Discovering my 'new normal' after breast cancer diagnosis at 34.

16 July 2011

Media: Brisbane Running Festival

This is from the 'Brisbane Running Festival' website:

Your inspiration Inspired to run because "I want to stay alive"
Distance Brisbane 10km Fun Run
Name Tish Kirkland - (Support Tish as a Hero on EverydayHero and help raise funds for Cancer research)
Where do you reside Milton, Queensland
Favourite Food Norwegian "Gjetost" goat's cheese
Greatest Achievement Outside of fitness: conquering breast cancer (or more accurately: conquering chemotherapy). Fitness-related: running 5km without stopping!
How far have you come since your diagnosis? That's a difficult question. Since diagnosis in January 2009, it's been a huge roller-coaster: physically, mentally, financially and emotionally. It was a rough ride for the first 10 months and continues to be a steady but challenging one to this day. I started running only 3 months ago (March 2011) to train for the 4.5km Brisbane Mother's Day Classic and two weeks after that I ran 5km at the Rotary Fun Run at UQ. Dealing with the side effects of ongoing treatment is an uphill battle.

I find that I like to use any (and all) energy I have to run, but that might be followed by a 1-hour nap to recover. I run so that I can stay within my BMI, which means my chances of cancer returning are reduced but also so that if it does return, I can fight it with all I've got.
Any tips for those competing Do a few practice runs of the circuit. Train with a couple of friends and then run with them on the day. You'll know your pace and it's nice to run with others.
Do you have any advice to other cancer survivors out there? I don't think cancer survivors need any advice from me - they know they are awesome. But if you've just been diagnosed or are going through treatment: go for a walk every day. Even 10 minutes, which was a true struggle for me (Heussler Terrace!) helped in the long run. I would be so exhausted after a walk and might sleep for hours afterwards but it really helped me get better. And if you've had surgery: do the homework stretches your physio gives you. It's a drag at the time but again, it pays off. I think the worst thing about cancer is the fear of the unknown. Don't be afraid to ask for help.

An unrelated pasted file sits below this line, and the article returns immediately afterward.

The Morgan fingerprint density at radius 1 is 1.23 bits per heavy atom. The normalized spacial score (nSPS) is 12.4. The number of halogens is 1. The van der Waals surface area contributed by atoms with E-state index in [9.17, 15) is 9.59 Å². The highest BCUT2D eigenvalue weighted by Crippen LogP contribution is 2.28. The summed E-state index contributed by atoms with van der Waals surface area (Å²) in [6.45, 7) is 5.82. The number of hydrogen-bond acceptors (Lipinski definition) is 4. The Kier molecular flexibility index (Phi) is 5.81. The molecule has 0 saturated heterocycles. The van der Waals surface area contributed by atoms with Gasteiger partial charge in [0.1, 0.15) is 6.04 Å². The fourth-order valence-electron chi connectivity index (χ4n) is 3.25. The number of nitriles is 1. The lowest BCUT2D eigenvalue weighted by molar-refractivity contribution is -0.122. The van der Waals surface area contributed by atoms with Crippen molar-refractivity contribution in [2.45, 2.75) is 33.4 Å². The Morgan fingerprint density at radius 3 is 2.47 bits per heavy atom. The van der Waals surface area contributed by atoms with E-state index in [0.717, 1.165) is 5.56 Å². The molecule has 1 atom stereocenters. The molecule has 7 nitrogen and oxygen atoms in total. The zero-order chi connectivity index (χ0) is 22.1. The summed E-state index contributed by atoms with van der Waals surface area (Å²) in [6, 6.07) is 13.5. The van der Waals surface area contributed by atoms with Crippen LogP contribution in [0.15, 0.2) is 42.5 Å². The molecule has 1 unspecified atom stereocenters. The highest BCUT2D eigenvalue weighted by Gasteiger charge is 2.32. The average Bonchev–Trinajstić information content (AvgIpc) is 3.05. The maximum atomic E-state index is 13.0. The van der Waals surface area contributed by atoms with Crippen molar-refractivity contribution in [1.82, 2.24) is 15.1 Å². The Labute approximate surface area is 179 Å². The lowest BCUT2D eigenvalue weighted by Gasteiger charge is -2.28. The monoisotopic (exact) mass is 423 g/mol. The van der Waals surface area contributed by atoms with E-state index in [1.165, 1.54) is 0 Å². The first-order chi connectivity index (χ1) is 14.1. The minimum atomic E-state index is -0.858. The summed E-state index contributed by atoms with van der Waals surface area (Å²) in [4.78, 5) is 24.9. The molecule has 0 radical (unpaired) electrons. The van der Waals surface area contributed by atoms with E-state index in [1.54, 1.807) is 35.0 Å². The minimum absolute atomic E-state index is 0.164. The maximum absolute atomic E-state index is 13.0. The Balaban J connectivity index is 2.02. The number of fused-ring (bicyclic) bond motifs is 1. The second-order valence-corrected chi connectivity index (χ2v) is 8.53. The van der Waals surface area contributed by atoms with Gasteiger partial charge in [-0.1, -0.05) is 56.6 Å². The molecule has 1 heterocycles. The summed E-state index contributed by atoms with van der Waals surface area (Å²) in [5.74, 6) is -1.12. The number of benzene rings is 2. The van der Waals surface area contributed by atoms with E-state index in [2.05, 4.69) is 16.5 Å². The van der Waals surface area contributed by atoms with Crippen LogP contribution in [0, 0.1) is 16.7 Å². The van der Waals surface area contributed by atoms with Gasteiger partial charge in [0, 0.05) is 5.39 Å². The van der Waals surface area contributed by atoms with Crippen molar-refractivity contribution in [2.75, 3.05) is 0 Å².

The major beneficiary this year; Cancer Council, has a hotline - use it! (ph. 13 11 20) I had a hard time sorting out what the different organisations were, so I've since listed a "who's who" of cancer-related resources on my website. And for friends and family of survivors - be patient. When the intense treatment finishes that is just the beginning of the patient's struggle back to normality.
What has inspired you to participate in Brisbane Running Festival? My body has been through the wringer with cancer, surgery, chemotherapy, radiation, and now hormonal treatment. Now it's time to treat it with some respect and give it a good chance of getting back to normal - and hopefully beyond my previous 'normal' to an even better condition. They call life post-cancer your "new normal". It does change your life; I was never a runner and now I run regularly.

I was forging a career and I suddenly had to take time out of that. I was hoping to start a family and I had to put those plans on hold. My "new normal" is definitely a new life. Part of this has been the evolution of my own business, Hatiheri - headwear and accessories for hair loss. I can still only work part time, and the challenge of running my own small "cottage industry" is perfect for me
Anything else you want others to know? & And I am happy to report that I can now RUN up Heussler Terrace when 24 months ago I could barely walk up it. I think about that every time I struggle up the hill.

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